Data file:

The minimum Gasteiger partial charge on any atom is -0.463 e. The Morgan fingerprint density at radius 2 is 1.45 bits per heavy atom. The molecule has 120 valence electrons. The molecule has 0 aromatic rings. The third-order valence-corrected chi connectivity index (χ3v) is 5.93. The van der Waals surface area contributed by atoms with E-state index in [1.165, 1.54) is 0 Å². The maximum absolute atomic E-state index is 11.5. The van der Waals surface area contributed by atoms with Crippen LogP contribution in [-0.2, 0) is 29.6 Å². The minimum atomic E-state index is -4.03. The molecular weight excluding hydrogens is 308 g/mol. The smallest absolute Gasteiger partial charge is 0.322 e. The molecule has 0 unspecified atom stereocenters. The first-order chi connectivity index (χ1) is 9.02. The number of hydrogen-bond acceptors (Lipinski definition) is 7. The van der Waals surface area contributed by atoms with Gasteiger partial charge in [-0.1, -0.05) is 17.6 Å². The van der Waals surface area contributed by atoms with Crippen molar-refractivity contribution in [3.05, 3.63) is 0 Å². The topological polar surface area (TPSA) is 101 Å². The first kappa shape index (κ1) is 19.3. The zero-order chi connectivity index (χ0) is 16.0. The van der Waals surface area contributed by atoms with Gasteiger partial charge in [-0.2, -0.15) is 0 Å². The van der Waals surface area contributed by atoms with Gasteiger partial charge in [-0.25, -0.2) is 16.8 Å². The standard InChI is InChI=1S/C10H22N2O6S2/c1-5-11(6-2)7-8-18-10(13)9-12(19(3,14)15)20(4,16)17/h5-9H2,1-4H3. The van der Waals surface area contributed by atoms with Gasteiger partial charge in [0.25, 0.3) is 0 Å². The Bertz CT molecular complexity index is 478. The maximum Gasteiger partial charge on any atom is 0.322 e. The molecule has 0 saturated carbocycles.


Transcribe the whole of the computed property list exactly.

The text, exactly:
The minimum Gasteiger partial charge on any atom is -0.463 e. The Morgan fingerprint density at radius 2 is 1.45 bits per heavy atom. The molecule has 120 valence electrons. The molecule has 0 aromatic rings. The third-order valence-corrected chi connectivity index (χ3v) is 5.93. The van der Waals surface area contributed by atoms with E-state index in [1.165, 1.54) is 0 Å². The maximum absolute atomic E-state index is 11.5. The van der Waals surface area contributed by atoms with Crippen LogP contribution in [-0.2, 0) is 29.6 Å². The minimum atomic E-state index is -4.03. The molecular weight excluding hydrogens is 308 g/mol. The smallest absolute Gasteiger partial charge is 0.322 e. The molecule has 0 unspecified atom stereocenters. The first-order chi connectivity index (χ1) is 9.02. The number of hydrogen-bond acceptors (Lipinski definition) is 7. The van der Waals surface area contributed by atoms with Gasteiger partial charge in [-0.1, -0.05) is 17.6 Å². The van der Waals surface area contributed by atoms with Crippen molar-refractivity contribution in [3.05, 3.63) is 0 Å². The topological polar surface area (TPSA) is 101 Å². The first kappa shape index (κ1) is 19.3. The zero-order chi connectivity index (χ0) is 16.0. The van der Waals surface area contributed by atoms with Gasteiger partial charge in [-0.2, -0.15) is 0 Å². The van der Waals surface area contributed by atoms with Gasteiger partial charge in [-0.25, -0.2) is 16.8 Å². The standard InChI is InChI=1S/C10H22N2O6S2/c1-5-11(6-2)7-8-18-10(13)9-12(19(3,14)15)20(4,16)17/h5-9H2,1-4H3. The van der Waals surface area contributed by atoms with Gasteiger partial charge in [0.25, 0.3) is 0 Å². The Bertz CT molecular complexity index is 478. The maximum Gasteiger partial charge on any atom is 0.322 e. The molecule has 0 saturated carbocycles.